“Play” is another word that is on the rise. But it has brought together a whole different array of complex connotations from those of ‘game’. It means pretending, stage-acting; it distinguishes the main free action of a sport or game from its surrounding bureaucratic structure. Musical instruments are played. Children play. In contract bridge the ‘play’ is distinguished from the ‘bidding,’ although both are equally important parts of the game. People who like to joke are regarded as ‘playful’ and valued socially as comics, even, perhaps even especially, if they are not ‘playing the game’. Play has even—graced with a duly respectable-looking Latinate prefix—become a scientific word in the word ‘interplay,’ meaning the way that various forces interact with each other. A graceful ‘play of forces’ as opposed to a violent ‘game of thrones’.

There is a plangent irony when the two words are combined as in First World War propaganda (“Play up! Play up! And play the game!”) used to exhort cannon-fodder, or the modern concept of ‘gameplay’. A recent ad for Dell brandishes the double-imperative slogan: “Don’t just play. Game.” Underlining the extent to which the online gaming industry takes itself way too seriously.

To return to the beginning of this two-part post, there is a connection between the distinct metaphors of playing and gaming and the way that linguists and philosophers of language have traditionally viewed their prime object of study during the still brief existence of this novel social science.

Saussure effected a foundational revolution by establishing a distinction between langue and parole. He famously compared language to a game of chess: the form of the pieces and the board can be changed but this does not alter the rules of play. This metaphor already rigidifies the originally radical idea to some extent, in so far as it is not only the form of the pieces used in the game, but also the relation between them, and the very rules, that can be changed. Within that works the play.

Wittgenstein also saw language as a game, or a series of games. This has often been interpreted by post-modern philosophers as suggesting that Wittgenstein introduced an element of playfulness into the philosophy of language. It is worth looking a little into Wittgenstein’s biography to find the extent to which this was definitely not the case. Wittgenstein is unusual as a philosopher, in that (by his own insistence) he actually had experience of teaching children. Reports of his teaching methods, clearly show, however, that he regarded language learning and language as such as more ‘game’ than ‘play’. It is more about the imposition of the herd instinct of a rugby match by force than allowing children naturally to play. In the much-quoted passage of Philosophical Investigations Wittgenstein’s description of the primitive ‘language game’ sounds more like a chain-gang or a production-line than anything it would be fun to be involved in. Michel Pêcheux, in Le Discours: structure ou événement uses a strip cartoon to mock precisely this kind of factory-floor approach to language learning writ large as linguistic theory.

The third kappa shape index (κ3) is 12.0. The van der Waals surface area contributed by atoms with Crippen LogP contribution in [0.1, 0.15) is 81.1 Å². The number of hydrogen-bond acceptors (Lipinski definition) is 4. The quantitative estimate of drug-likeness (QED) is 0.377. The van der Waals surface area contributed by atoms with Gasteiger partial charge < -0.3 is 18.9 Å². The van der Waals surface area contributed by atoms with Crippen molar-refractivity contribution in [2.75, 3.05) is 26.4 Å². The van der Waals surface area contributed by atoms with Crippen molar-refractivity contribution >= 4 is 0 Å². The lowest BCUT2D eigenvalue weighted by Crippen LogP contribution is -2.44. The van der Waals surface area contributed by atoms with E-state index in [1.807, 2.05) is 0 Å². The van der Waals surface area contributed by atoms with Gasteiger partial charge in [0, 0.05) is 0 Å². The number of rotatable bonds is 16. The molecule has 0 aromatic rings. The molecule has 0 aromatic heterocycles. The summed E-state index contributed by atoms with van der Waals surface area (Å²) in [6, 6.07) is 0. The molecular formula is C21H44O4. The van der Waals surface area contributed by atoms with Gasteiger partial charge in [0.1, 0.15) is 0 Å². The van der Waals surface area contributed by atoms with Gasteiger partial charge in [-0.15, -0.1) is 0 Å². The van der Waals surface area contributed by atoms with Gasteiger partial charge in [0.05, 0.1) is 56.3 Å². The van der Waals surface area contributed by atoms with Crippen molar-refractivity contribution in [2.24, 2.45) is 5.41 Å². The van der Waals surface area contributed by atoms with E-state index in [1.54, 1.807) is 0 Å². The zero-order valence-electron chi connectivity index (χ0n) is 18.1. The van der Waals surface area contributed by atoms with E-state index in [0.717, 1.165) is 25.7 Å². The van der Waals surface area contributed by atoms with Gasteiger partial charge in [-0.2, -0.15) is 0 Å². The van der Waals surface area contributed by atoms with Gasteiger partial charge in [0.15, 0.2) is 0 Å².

Wittgenstein’s game-theory of language is echoed to some extent by the Sapir-Whorf approach to language, in which language determines or is determined by the core values of the tribe, giving it a sentimental but no less authoritarian twist. Structuralism picked up this essentially sentimental and conservative linguistic anthropological ideology, especially in the work of Lévi-Strauss.

Enter Chomsky.

Chomsky emerged on the scene in the 1950s with a set of investigative tools far in advance of anything that Saussure or Wittgenstein could ever have imagined. He was concerned to counter both the apparent arbitrariness that Saussure had unleashed and the culture-bound relativism that Wittgenstein and Sapir-Whorf seemed to propound. He was also spurred by an unflagging, very American, view of the nobility of the rational human spirit, and was funded by IBM.

To this end, Chomsky set about fusing Saussure’s revelations with a more conservative grammatical approach to language, while attempting to eschew the illiberalism that, according to Wittgenstein and Sapir-Whorf, this approach would tend to entail.

Grammar, according to Chomsky, is normative but confined to the mind. It is not therefore something that governments or ideologies or cultures can impose. It is, of course, a pared down sort of ‘universal’ grammar and Chomsky’s theories immediately came up against an overwhelming body of empirical evidence to the effect that such mental grammars are invariably overruled by cultural conventions and pure playfulness. Chomsky and his colleagues thus ‘invented’ the notion of ‘transformational’ grammar to account for this mismatch, thereby fusing Saussurian arbitrariness with a sort of neo-Kantian prescriptivism.